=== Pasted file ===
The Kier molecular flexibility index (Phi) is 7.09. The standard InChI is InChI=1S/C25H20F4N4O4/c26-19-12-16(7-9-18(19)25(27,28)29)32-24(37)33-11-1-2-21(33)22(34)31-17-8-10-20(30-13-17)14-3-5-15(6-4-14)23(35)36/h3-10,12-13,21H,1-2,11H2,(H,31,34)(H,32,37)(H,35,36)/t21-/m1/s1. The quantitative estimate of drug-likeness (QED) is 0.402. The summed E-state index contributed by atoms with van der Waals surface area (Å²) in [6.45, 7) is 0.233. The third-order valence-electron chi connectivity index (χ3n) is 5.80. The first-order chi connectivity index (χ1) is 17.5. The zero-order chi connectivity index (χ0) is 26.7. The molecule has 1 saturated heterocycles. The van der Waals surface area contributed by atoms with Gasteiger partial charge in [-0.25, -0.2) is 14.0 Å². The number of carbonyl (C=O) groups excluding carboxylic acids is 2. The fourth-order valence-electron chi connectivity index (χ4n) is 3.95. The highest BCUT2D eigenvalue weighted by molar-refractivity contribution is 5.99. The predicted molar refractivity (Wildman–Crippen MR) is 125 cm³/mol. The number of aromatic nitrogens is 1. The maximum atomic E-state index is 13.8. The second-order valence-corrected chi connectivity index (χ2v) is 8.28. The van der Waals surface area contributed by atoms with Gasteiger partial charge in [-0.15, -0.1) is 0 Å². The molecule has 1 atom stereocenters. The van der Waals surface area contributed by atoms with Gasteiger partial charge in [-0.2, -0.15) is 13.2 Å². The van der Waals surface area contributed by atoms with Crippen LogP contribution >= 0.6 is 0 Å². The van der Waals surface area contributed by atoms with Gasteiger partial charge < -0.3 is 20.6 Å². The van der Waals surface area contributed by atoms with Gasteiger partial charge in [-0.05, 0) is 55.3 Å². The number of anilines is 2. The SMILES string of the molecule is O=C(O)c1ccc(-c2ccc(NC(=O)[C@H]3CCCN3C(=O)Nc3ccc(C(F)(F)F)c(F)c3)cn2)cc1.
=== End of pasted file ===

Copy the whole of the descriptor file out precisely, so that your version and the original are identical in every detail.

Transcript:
The Kier molecular flexibility index (Phi) is 7.09. The standard InChI is InChI=1S/C25H20F4N4O4/c26-19-12-16(7-9-18(19)25(27,28)29)32-24(37)33-11-1-2-21(33)22(34)31-17-8-10-20(30-13-17)14-3-5-15(6-4-14)23(35)36/h3-10,12-13,21H,1-2,11H2,(H,31,34)(H,32,37)(H,35,36)/t21-/m1/s1. The quantitative estimate of drug-likeness (QED) is 0.402. The summed E-state index contributed by atoms with van der Waals surface area (Å²) in [6.45, 7) is 0.233. The third-order valence-electron chi connectivity index (χ3n) is 5.80. The first-order chi connectivity index (χ1) is 17.5. The zero-order chi connectivity index (χ0) is 26.7. The molecule has 1 saturated heterocycles. The van der Waals surface area contributed by atoms with Gasteiger partial charge in [-0.25, -0.2) is 14.0 Å². The number of carbonyl (C=O) groups excluding carboxylic acids is 2. The fourth-order valence-electron chi connectivity index (χ4n) is 3.95. The highest BCUT2D eigenvalue weighted by molar-refractivity contribution is 5.99. The predicted molar refractivity (Wildman–Crippen MR) is 125 cm³/mol. The number of aromatic nitrogens is 1. The maximum atomic E-state index is 13.8. The second-order valence-corrected chi connectivity index (χ2v) is 8.28. The van der Waals surface area contributed by atoms with Gasteiger partial charge in [-0.15, -0.1) is 0 Å². The molecule has 1 atom stereocenters. The van der Waals surface area contributed by atoms with Gasteiger partial charge in [-0.2, -0.15) is 13.2 Å². The van der Waals surface area contributed by atoms with Crippen LogP contribution >= 0.6 is 0 Å². The van der Waals surface area contributed by atoms with Gasteiger partial charge < -0.3 is 20.6 Å². The van der Waals surface area contributed by atoms with Gasteiger partial charge in [-0.05, 0) is 55.3 Å². The number of anilines is 2. The SMILES string of the molecule is O=C(O)c1ccc(-c2ccc(NC(=O)[C@H]3CCCN3C(=O)Nc3ccc(C(F)(F)F)c(F)c3)cn2)cc1.